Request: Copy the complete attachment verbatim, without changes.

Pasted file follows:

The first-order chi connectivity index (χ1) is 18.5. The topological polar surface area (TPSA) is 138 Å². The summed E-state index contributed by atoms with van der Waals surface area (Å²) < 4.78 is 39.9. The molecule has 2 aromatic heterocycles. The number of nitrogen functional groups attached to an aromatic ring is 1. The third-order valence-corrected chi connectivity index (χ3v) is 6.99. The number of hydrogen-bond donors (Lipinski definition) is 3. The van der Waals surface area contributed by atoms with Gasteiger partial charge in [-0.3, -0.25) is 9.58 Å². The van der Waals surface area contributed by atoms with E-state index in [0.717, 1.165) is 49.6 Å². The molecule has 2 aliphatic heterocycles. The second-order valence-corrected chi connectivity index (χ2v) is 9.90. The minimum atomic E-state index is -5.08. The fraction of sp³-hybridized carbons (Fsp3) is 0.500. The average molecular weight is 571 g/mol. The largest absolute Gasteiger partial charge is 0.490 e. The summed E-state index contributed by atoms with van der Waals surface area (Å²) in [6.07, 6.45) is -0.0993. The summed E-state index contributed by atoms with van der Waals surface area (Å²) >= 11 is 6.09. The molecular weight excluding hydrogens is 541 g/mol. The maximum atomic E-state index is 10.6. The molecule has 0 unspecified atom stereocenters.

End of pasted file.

The first-order chi connectivity index (χ1) is 18.5. The topological polar surface area (TPSA) is 138 Å². The summed E-state index contributed by atoms with van der Waals surface area (Å²) < 4.78 is 39.9. The molecule has 2 aromatic heterocycles. The number of nitrogen functional groups attached to an aromatic ring is 1. The third-order valence-corrected chi connectivity index (χ3v) is 6.99. The number of hydrogen-bond donors (Lipinski definition) is 3. The van der Waals surface area contributed by atoms with Gasteiger partial charge in [-0.3, -0.25) is 9.58 Å². The van der Waals surface area contributed by atoms with E-state index in [0.717, 1.165) is 49.6 Å². The molecule has 2 aliphatic heterocycles. The second-order valence-corrected chi connectivity index (χ2v) is 9.90. The minimum atomic E-state index is -5.08. The fraction of sp³-hybridized carbons (Fsp3) is 0.500. The average molecular weight is 571 g/mol. The largest absolute Gasteiger partial charge is 0.490 e. The summed E-state index contributed by atoms with van der Waals surface area (Å²) in [6.07, 6.45) is -0.0993. The summed E-state index contributed by atoms with van der Waals surface area (Å²) >= 11 is 6.09. The molecular weight excluding hydrogens is 541 g/mol. The maximum atomic E-state index is 10.6. The molecule has 0 unspecified atom stereocenters.